--> --> Abstract: Reconstructing a Source Rock System - Silurian Onlap in Time and Space, by Pieter Spaak; #90124 (2011)

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Making the Next Giant Leap in Geosciences
April 10-13, 2011, Houston, Texas, USA

Reconstructing a Source Rock System - Silurian Onlap in Time and Space

Pieter Spaak1

(1) Shell International E&P, The Hague, Netherlands.

With the rising interest in unconventional oil and gas plays, the need for better understanding and detailed reconstructions of source rock systems becomes even more important than for conventional plays. In this presentation, the base Silurian source rock on the Gondwana margin will be reviewed.

The most prolific Palaeozoic source rocks in the Middle East and North Africa (MENA area), are associated with a major second order transgression, following a Late Ordovician glacial event. These Silurian source beds are responsible for numerous hydrocarbon accumulations, including the Arabian ‘super-giants’ (North Dome/South Pars and Ghawar) and major Algerian gas fields (Hassi R’Mel and Hassi Messaoud). Over 200 biostratigraphically constrained data points from this central Gondwana area, allow the reconstruction of the flood in time and space and show a ‘duration’ of onlap of typically 5-9Ma. Some areas only became flooded after 24Ma in the Late Silurian (Ludlow). Within this ‘base’ Silurian transgressive framework, source rocks are found at various levels.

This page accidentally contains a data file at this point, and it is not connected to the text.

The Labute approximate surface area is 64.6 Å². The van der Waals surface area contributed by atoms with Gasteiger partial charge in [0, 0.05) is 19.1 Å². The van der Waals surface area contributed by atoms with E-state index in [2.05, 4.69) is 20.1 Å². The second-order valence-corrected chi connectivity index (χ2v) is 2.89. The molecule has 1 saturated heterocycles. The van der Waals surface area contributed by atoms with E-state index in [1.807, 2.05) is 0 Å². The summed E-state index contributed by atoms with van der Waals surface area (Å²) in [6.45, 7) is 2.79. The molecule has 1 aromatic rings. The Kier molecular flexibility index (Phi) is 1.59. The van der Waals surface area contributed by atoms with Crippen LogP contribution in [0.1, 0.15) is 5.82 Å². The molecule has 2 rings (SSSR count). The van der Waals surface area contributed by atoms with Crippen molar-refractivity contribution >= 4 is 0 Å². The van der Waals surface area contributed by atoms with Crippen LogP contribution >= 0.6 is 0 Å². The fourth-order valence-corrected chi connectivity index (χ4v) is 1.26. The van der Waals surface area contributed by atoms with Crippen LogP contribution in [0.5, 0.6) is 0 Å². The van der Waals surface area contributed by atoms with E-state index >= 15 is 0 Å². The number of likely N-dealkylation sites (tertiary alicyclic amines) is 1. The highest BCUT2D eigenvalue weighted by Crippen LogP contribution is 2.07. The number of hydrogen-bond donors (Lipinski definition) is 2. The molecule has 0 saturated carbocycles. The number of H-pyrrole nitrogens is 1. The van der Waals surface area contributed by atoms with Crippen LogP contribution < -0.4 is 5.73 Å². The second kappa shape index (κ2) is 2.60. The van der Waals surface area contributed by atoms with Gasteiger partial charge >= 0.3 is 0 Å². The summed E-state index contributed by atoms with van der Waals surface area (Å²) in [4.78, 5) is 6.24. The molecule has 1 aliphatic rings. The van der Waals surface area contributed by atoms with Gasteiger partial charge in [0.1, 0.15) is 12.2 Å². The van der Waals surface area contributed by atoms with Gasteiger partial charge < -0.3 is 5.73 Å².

The melting of an Ordovician polar ice cap will have caused a considerable sea level rise with associated run-off and nutrient input, facilitating source rock formation. However, analogous to more recent deglaciation events, such a ‘glacial’ sea level rise will probably have been relatively fast and consequently, the extended duration of onlap, more likely represents ongoing tectonic subsidence of the Silurian Gondwana margin and cratonic interior. In addition, the onlap ‘distribution’ reflects flooding of a structurally and glacially modified and varied landscape, and this topographic variability was also instrumental in the formation of the ‘source beds’.